East Asian Games open with subdued fanfare
Updated: 2013-10-06 23:30
By ZHAO YINAN and ZHANG MIN in Tianjin (China Daily)
The 6th East Asian Games opened amid a scaled-down but still spectacular ceremony in Tianjin on Sunday, highlighting a more cost-conscious approach to sporting events.
About 8,000 spectators and representatives of participating athletes cheered at Tianjin Gymnasium as they witnessed the official launch of the quadrennial sports feast in East Asia, the last before the event undergoes an overhaul.
The national flag of the People's Republic of China is carried to the stadium during the opening ceremony of the 6th East Asian Games in north China's Tianjin, Oct. 6, 2013.[Xinhua/Liu Xu)]
As the organization committee had pledged to hold the event in a cost-efficient manner, some procedures, such as the torch relay and lighting of the flame, were axed.
Held since 1993, the East Asian Games are an important regional event for delegations from the eight East Asian countries and regions of the Olympic Council of Asia.
This year, 2,422 athletes will compete in 24 sports until Oct 15. Some have a distinct regional flavor, such as dragon boat racing and wushu, or Chinese martial arts.
Wang Jinsheng, an official with the games' organizing committee, said the event has been scaled down.
"Only the necessary procedures and several performances were kept for the opening ceremony, and the site of the ceremony was changed to a gymnasium with a smaller capacity," he said.
The budget was also slashed by one fifth compared to expenditure for the last games in Hong Kong, which cost 240 million yuan ($39.2 million).
Xiao Tian, head of the Chinese delegation and the deputy sports minister, said he expected Chinese mainland athletes to perform well, especially in athletics and swimming.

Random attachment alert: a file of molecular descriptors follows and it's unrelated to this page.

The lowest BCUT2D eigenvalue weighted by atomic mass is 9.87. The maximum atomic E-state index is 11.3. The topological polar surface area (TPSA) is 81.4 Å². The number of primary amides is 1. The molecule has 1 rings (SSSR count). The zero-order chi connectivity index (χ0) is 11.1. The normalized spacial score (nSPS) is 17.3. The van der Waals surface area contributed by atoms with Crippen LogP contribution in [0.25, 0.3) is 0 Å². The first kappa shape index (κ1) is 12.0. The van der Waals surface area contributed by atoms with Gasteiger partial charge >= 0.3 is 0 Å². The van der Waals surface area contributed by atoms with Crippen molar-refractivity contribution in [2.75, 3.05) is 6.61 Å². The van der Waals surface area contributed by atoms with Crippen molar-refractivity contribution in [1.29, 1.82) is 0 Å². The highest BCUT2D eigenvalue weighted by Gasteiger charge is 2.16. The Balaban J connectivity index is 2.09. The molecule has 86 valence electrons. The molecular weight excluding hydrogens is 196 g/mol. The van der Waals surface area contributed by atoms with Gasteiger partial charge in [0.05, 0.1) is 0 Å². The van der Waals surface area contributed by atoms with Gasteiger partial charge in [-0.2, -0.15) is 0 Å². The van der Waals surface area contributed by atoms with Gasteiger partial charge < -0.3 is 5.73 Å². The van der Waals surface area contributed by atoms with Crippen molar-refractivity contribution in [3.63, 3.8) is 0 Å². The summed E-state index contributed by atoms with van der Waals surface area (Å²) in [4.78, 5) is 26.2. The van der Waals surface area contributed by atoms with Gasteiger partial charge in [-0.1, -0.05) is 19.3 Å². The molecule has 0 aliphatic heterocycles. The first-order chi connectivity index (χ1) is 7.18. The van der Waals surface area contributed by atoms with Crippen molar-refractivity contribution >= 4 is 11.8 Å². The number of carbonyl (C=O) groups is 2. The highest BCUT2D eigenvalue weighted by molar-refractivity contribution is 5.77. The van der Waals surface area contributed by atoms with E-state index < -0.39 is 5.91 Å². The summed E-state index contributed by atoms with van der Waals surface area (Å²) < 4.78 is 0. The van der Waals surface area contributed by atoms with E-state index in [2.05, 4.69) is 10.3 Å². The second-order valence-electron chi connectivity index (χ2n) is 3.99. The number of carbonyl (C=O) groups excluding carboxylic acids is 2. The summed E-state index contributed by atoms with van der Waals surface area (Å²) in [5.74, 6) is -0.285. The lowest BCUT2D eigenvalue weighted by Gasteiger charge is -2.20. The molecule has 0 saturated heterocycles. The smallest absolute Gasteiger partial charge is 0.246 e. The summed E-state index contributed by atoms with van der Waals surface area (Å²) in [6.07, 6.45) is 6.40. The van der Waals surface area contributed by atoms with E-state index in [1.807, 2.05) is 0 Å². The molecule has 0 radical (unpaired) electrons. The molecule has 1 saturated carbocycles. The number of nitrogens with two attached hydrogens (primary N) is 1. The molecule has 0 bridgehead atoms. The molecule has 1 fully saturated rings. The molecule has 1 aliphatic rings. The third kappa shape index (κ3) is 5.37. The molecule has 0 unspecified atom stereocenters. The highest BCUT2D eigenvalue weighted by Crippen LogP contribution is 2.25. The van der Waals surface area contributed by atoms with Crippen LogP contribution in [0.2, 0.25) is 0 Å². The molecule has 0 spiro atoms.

But he is also looking forward to discovering rising young stars who could be in the reckoning for the Rio Olympics in 2016.
"Young athletes don't get enough chances to compete in major events such as the Olympics and the Asia Games. This will be an ideal chance for them," he said.
Aileen Chu, a sports official from the Pacific island of Guam, said they were encouraging more young athletes to take part in the contest.
"This year we have about 150 athletes registered for the games, much more than previous years. It is difficult for Guam to win a medal and some athletes thought they might lose face. But they have to compete and experience events like this if they want to improve."
Mongolian athlete Khuukhenkhuu Khatanbaatar, taking part in the wushu event, said he is confident of winning a medal in the sport which Mongolia has traditionally been strong at.
The 10-day sporting event will be the last in its present format as future events will be held for youth athletes.
The Council of the East Asian Games Association passed a proposal on Saturday backing a regional youth sports meeting, featuring athletes from 14 to 18 years of age.
The first staging of the East Asian Youth Games is scheduled for 2019. The host city and dates have yet to be decided.
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